What Nao Knows: The British Singer Crafts Beautiful, Believable Nineties R&B

Nao’s vocals recall early-career Brandy, or BrownstoneEXPAND
Nao’s vocals recall early-career Brandy, or Brownstone
Jeff Hahn

In the worst of times, nostalgia is a type of currency. It's something we search for — a window to a time or place that looks, from a distance, better. Musically, that can mean tracks slicked over with a transparent, throwback sheen. Or it can mean songs that step into an era's sound fully, intentionally, and deeply. For All We Know, the debut album from British soul singer Nao, is the latter. It's steeped in the dense grooves and sharp, stuttering drum kicks of mid-to-late-Nineties r&b. That influence can be heard immediately in the 37-second intro, "Like Velvet." For those who enter this album unfamiliar with Nao's two previous EPs (2014's So Good and 2015's February 15) or her appearance on the Disclosure song "Superego," the track serves as a perfect table-setting: It pairs the singer's vocals — used here almost as an instrument — with pockets of space in a way that recalls early-career Brandy, or Brownstone.

Nao's lyrics on the album fall into the usual r&b fare, but avoid clichés. The songs are about longing and love, about regrets of romance and how to shake yourself free of them, and the writing is carefully crafted. On the synth-driven "In the Morning," she sings, "His heart belongs to me/but I'm still running." Meanwhile, on the funky "Happy" — which sounds like a brilliant update on a Monica song — we hear the euphoric line, "I really wanna show your smile to the world/It's worth more than a million."

Those straightforward lyrics make for a touchable, accessible experience. But the album's biggest stars, by far, are Nao's voice and the production that lets it flourish. These songs wouldn't work unless they were sung in a way that demanded to be believed. And Nao's vocals — flexible, airy, but also ephemeral — are believable: She knows when to carry a note (and the listener with it), holding it for the perfect length before dropping into a caesura. It's thrilling to hear a voice that can do so much, has so much range, and yet remains inviting and warm. The lyrics work — open up, even — because the stories they tell sit fully in her voice.

Despite its throwback roots, the production is layered, filled with modern risks. Like the artist's palette, it's a mash-up of vastly different elements: jazz, funk, EDM. The album feels at points like an unhinged jam session, figuring itself out as it goes, but it always finds its way back home. A simple, chunky guitar groove drives "DYWM," holding up Nao's voice. "Trophy" features A.K. Paul, Jai Paul's brother, and drifts into a harsh and grimy funk groove that Nao settles into comfortably. "Inhale Exhale" shifts from sparse to robotic, with Nao mimicking the synth playing along with her. The production seems more interested in building a world than claiming a genre, which makes for a listen that's delightfully uneven. It creates an anticipation that largely pays off from one track to the next.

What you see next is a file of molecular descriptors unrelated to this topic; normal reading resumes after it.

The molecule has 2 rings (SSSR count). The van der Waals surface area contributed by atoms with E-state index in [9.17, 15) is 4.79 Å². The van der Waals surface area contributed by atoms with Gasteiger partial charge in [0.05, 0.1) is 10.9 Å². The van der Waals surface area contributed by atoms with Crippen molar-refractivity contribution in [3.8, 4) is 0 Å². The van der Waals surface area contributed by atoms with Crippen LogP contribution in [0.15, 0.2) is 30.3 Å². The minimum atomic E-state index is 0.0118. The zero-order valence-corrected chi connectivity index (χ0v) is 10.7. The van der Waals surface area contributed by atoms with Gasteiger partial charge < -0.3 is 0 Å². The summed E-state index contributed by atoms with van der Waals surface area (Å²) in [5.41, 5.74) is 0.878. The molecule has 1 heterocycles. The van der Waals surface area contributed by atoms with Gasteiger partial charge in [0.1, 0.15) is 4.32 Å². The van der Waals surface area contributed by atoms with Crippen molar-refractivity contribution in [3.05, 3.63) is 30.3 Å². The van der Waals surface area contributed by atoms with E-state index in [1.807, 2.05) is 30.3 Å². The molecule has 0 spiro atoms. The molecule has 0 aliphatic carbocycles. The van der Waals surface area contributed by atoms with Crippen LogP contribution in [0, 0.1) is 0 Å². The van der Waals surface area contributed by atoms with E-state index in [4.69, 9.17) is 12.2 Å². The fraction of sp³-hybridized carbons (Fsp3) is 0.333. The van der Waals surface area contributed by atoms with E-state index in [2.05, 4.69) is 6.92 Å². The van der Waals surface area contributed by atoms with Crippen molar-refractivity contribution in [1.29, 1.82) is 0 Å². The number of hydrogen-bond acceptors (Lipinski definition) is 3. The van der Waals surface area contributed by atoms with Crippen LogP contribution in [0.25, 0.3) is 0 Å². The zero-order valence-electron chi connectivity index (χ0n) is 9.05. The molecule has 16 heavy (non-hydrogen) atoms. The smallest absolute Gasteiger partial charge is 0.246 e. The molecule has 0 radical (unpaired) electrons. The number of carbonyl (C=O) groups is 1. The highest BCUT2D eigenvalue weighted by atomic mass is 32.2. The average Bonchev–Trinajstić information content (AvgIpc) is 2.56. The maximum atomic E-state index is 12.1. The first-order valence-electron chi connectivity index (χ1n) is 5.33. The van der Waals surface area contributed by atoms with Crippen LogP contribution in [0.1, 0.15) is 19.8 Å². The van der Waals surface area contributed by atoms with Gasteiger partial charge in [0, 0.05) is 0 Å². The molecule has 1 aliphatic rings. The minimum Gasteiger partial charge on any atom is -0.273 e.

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The album is sprawling, but not painfully long. Of the eighteen tracks, there are three voice memos: brief clips of Nao singing in what could be the studio. At first, they seem to add bloat, but these repetitive snippets ultimately fit the album's Nineties aesthetic. The memos feel raw, unedited, and somewhat private, recalling a time before social media, when the album interlude was a rare vehicle to showcase an artist's personality or process.

In music-making, sometimes reaching backward isn't indulgent, but vital. Not as a tribute, but as a forthright gesture, one that by turns reminds listeners to imagine a different world, and reminds artists of what can be created when the entire past is at their disposal. In "Girlfriend," the album's second-to-last song, bursts of silence are interrupted repeatedly by Nao's impossibly climbing vocals. The harmony anchoring the end of its chorus sounds of another time and place. Nao's voice is broken apart and layered into multiple voices, a futuristic twist on the arrangements of a Motown-era group like the Vandellas. The moment puts a bow on the album, and what appears to be its mission — a deeply intentional collection of songs that reach for the past with two feet still firmly planted in the future.

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